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Case Study: Integrator Checks IoT Into a Brooklyn Hotel

When The William Vale hotel in the Williamsburg section of Brooklyn opens its doors early next year, guests not only will be staying at one of the biggest hotels in the borough’s hippest neighborhood, they’ll be staying in one of the most connected.

September 16, 2015

3 Min Read
Dan Levine CEO of CytexOne Technology
Dan Levine, CEO of CytexOne Technology

By jeff_oheir_1

When The William Vale hotel in the Williamsburg section of Brooklyn opens its doors early next year, guests not only will be staying at one of the biggest hotels in the borough’s hippest neighborhood, they’ll be staying in one of the most connected.

CytexOne Hospitality, a division of New York City-based integrator CytexOne Technology, is putting the finishing touches on the Wythe Avenue hotel’s automation, control and energy-savings platform, which features connected sensors, HVAC, lighting, thermostats, blinds, locks and room service solutions in each of the 183 guests rooms (including 25 suites) and conference/business rooms.

Guests and hotel staff will trigger a suite of automated functions—which are remotely monitored and managed through CytexOne’s proprietary cloud-based Atlas system and client portals integrated with existing property management systems—when they enter and leave the rooms.

“Guests expect and demand these types of solutions, while hotel management wants them to control costs and increase efficiencies without adding staff,” said Dan Levine, CEO of CytexOne Technology. “The automated HVAC systems can save the hotel about 40 percent in energy usage.”

CytexOne Technology began implementing IoT-based technologies in smart home, office and hospitality environments about 10 years ago. The company moved away from hospitality when the market sagged during the recession, but revisited it about a year ago at the urging of Control 4, its longtime automation and control partner. The integrator officially launched CytexOne Hospitality earlier this month to take advantage of a resurging market and apply the company’s core competencies to new IoT applications.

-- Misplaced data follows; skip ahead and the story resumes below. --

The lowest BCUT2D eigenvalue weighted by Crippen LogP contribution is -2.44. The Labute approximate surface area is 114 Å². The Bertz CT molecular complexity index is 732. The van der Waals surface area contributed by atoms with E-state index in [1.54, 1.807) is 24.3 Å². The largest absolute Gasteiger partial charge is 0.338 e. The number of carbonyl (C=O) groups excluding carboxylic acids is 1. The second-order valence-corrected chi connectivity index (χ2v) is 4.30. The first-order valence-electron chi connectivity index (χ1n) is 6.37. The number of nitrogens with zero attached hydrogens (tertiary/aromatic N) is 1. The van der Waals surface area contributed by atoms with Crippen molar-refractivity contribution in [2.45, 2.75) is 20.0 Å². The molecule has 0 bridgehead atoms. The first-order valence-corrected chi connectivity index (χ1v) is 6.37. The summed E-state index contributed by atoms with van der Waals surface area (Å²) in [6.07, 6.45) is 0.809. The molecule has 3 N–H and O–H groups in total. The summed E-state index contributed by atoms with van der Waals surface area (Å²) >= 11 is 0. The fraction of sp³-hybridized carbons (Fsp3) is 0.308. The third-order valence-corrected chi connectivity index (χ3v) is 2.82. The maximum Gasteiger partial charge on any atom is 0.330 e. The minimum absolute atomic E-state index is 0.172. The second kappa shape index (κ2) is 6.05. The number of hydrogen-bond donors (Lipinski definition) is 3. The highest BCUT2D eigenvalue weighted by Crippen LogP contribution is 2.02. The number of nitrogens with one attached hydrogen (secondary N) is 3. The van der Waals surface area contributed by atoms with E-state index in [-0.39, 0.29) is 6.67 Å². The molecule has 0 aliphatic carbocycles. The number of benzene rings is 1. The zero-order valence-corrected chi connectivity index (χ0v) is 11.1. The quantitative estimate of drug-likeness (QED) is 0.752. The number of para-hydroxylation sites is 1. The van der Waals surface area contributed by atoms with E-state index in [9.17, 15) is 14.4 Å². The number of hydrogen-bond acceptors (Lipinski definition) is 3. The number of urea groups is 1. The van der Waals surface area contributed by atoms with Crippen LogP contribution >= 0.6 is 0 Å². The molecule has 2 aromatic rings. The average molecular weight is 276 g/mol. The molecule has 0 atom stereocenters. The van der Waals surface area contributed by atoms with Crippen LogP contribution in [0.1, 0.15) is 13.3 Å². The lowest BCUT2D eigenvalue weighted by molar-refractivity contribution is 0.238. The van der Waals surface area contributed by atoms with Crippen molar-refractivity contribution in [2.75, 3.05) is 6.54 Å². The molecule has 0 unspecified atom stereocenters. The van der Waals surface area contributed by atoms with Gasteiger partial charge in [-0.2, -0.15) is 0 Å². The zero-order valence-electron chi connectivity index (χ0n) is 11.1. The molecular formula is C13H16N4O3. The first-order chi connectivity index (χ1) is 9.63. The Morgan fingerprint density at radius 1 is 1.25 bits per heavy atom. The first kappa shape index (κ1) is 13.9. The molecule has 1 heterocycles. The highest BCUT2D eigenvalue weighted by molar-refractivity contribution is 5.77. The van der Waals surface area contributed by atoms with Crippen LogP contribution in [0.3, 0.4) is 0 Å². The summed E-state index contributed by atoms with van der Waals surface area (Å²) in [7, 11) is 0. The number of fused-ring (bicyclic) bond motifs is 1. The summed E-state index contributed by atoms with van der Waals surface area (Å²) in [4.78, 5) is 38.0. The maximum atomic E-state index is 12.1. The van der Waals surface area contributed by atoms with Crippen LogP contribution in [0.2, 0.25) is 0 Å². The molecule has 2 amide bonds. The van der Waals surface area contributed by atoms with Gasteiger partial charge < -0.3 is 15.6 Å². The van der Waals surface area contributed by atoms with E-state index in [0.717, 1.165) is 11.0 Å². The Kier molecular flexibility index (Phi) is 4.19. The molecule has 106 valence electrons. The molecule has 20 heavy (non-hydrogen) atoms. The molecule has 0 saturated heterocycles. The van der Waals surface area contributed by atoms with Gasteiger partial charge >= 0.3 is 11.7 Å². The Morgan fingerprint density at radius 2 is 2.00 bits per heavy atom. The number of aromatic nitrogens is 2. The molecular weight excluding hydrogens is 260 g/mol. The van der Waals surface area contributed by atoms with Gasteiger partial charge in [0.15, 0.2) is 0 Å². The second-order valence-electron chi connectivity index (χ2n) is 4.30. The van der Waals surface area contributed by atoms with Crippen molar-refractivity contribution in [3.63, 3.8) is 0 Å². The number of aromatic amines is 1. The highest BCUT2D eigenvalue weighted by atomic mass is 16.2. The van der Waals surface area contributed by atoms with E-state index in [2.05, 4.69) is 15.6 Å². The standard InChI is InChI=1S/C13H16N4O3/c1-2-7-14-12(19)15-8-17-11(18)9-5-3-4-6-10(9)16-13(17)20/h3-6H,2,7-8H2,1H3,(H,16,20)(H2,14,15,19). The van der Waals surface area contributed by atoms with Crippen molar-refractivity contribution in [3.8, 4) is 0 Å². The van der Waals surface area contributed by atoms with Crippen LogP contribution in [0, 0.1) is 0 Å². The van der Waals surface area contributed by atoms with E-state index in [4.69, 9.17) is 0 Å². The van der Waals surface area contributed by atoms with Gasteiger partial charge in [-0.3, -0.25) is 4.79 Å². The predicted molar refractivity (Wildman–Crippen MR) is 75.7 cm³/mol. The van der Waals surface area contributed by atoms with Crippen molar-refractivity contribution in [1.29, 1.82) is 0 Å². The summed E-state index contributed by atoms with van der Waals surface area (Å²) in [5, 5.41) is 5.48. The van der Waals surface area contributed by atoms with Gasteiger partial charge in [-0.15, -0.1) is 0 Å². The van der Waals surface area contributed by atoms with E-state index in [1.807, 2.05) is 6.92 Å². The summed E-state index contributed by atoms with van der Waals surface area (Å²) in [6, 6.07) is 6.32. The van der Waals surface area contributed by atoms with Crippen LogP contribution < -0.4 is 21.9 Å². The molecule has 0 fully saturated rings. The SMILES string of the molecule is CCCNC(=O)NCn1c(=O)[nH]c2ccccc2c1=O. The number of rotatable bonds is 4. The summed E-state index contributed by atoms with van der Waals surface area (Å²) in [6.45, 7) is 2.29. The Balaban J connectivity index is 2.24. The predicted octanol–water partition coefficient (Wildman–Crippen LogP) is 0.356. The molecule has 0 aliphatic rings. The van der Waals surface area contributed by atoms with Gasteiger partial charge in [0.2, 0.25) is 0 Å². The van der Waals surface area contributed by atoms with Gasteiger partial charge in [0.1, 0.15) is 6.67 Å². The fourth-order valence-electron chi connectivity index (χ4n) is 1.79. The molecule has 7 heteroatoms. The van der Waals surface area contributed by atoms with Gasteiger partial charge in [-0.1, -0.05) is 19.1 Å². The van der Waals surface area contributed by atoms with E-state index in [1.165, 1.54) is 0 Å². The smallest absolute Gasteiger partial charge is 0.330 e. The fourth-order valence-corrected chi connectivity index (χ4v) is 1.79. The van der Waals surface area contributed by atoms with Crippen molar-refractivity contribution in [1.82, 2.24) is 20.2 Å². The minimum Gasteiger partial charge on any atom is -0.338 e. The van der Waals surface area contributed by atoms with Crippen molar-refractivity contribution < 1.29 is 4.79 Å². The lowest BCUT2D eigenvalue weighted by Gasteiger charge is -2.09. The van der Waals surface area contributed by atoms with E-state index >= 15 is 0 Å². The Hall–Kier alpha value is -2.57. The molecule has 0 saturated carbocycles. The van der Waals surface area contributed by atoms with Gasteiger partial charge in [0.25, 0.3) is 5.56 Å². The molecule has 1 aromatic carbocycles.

“Our expertise in enterprise-grade IoT and system monitoring lends itself very well to the hospitality world,” said Levine, who started the 20-employee company about 14 years ago as an MSP. “We’re taking best-of-breed solutions in automation, access control, security and management and applying it to the hospitality industry. It’s very exciting.”

As is the case with many IoT applications, sensors and data play huge roles in CytexOne’s hospitality platforms.

The system’s sensors automatically adjust climate, lighting and shades, which can be triggered by preprogrammed events. If a sliding door to an outside balcony is left open for a certain amount of time, the air conditioning will turn off. Or shades will automatically lower during the middle of a sunny day to adjust room temperature. Sensors can tell the HVAC system to adjust the room’s lighting or alert housekeeping, based on occupancy and guest preference.

Data collected by the sensors and other touch points is fed to dashboards and allows management, for example, to monitor and compare the efficiency of one block of rooms with another, whether an air conditioning filter needs replacement, or how long it took housekeeping to clean a room.

“All of this information can be used to proactively fix problems, as opposed to being reactive. Management can see and understand where there’s an issue in real time,” Levine said, adding that CytexOne uses the data to track and document the full solution’s ROI.

CytexOne’s Atlas system allows the integrator to do the same. “If there’s a problem with a processor, we can make changes to the system in seconds. We can fix 95 percent of problems without having to leave the office,” he said. “It’s our secret weapon.”

Technologies like those implemented at the William Vale prove that IoT has broken through the initial, overheated hype and will continue to pave the way for real-life, cost-effective and much-needed commercial solutions, Levine said.

“It’s the integration of these technologies that have really come around, combined with the adoption levels of users,” he added. “I really believe we were destined for IoT. The buzzword is applicable to the technology that works consistently.”

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